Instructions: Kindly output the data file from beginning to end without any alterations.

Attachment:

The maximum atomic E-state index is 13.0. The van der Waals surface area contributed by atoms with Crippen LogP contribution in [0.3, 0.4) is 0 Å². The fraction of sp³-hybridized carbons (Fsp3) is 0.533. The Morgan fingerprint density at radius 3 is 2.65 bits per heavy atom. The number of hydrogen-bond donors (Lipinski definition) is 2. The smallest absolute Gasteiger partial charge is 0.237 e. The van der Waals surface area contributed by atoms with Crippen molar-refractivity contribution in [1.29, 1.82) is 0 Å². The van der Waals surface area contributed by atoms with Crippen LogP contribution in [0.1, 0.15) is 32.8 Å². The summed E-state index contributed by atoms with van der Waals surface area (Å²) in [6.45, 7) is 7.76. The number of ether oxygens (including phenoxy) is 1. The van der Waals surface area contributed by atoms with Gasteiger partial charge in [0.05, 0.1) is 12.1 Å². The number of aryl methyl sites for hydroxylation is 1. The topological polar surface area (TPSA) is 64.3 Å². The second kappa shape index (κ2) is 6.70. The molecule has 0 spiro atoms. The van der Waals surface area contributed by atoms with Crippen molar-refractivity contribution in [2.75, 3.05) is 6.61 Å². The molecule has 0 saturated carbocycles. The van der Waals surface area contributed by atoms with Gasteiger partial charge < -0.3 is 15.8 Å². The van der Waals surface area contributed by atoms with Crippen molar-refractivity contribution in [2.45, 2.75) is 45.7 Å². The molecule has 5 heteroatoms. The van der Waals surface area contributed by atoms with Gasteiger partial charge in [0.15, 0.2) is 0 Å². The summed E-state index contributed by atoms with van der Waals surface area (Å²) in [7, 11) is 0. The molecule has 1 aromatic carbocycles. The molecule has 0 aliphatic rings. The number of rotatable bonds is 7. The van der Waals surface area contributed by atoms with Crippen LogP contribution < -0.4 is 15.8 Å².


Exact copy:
The maximum atomic E-state index is 13.0. The van der Waals surface area contributed by atoms with Crippen LogP contribution in [0.3, 0.4) is 0 Å². The fraction of sp³-hybridized carbons (Fsp3) is 0.533. The Morgan fingerprint density at radius 3 is 2.65 bits per heavy atom. The number of hydrogen-bond donors (Lipinski definition) is 2. The smallest absolute Gasteiger partial charge is 0.237 e. The van der Waals surface area contributed by atoms with Crippen molar-refractivity contribution in [1.29, 1.82) is 0 Å². The van der Waals surface area contributed by atoms with Crippen LogP contribution in [0.1, 0.15) is 32.8 Å². The summed E-state index contributed by atoms with van der Waals surface area (Å²) in [6.45, 7) is 7.76. The number of ether oxygens (including phenoxy) is 1. The van der Waals surface area contributed by atoms with Gasteiger partial charge in [0.05, 0.1) is 12.1 Å². The number of aryl methyl sites for hydroxylation is 1. The topological polar surface area (TPSA) is 64.3 Å². The second kappa shape index (κ2) is 6.70. The molecule has 0 spiro atoms. The van der Waals surface area contributed by atoms with Crippen molar-refractivity contribution in [2.75, 3.05) is 6.61 Å². The molecule has 0 saturated carbocycles. The van der Waals surface area contributed by atoms with Gasteiger partial charge < -0.3 is 15.8 Å². The van der Waals surface area contributed by atoms with Crippen molar-refractivity contribution in [2.45, 2.75) is 45.7 Å². The molecule has 5 heteroatoms. The van der Waals surface area contributed by atoms with Gasteiger partial charge in [0.15, 0.2) is 0 Å². The summed E-state index contributed by atoms with van der Waals surface area (Å²) in [7, 11) is 0. The molecule has 1 aromatic carbocycles. The molecule has 0 aliphatic rings. The number of rotatable bonds is 7. The van der Waals surface area contributed by atoms with Crippen LogP contribution < -0.4 is 15.8 Å².